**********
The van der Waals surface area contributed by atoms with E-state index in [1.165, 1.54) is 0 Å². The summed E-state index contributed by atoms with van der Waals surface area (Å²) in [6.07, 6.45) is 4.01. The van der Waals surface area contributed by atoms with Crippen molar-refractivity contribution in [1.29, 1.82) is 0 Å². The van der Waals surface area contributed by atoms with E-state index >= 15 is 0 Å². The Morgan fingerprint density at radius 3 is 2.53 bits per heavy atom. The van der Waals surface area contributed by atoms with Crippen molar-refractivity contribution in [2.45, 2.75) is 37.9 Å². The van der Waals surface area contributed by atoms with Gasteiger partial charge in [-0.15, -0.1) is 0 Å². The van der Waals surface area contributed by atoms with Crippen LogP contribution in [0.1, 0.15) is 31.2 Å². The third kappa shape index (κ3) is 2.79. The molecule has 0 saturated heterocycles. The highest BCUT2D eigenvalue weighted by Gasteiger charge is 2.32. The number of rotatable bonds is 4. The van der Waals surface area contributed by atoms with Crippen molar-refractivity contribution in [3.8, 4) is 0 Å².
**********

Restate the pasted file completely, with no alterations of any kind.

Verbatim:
The van der Waals surface area contributed by atoms with E-state index in [1.165, 1.54) is 0 Å². The summed E-state index contributed by atoms with van der Waals surface area (Å²) in [6.07, 6.45) is 4.01. The van der Waals surface area contributed by atoms with Crippen molar-refractivity contribution in [1.29, 1.82) is 0 Å². The van der Waals surface area contributed by atoms with E-state index >= 15 is 0 Å². The Morgan fingerprint density at radius 3 is 2.53 bits per heavy atom. The van der Waals surface area contributed by atoms with Crippen molar-refractivity contribution in [2.45, 2.75) is 37.9 Å². The van der Waals surface area contributed by atoms with Gasteiger partial charge in [-0.15, -0.1) is 0 Å². The van der Waals surface area contributed by atoms with Crippen LogP contribution in [0.1, 0.15) is 31.2 Å². The third kappa shape index (κ3) is 2.79. The molecule has 0 saturated heterocycles. The highest BCUT2D eigenvalue weighted by Gasteiger charge is 2.32. The number of rotatable bonds is 4. The van der Waals surface area contributed by atoms with Crippen molar-refractivity contribution in [3.8, 4) is 0 Å².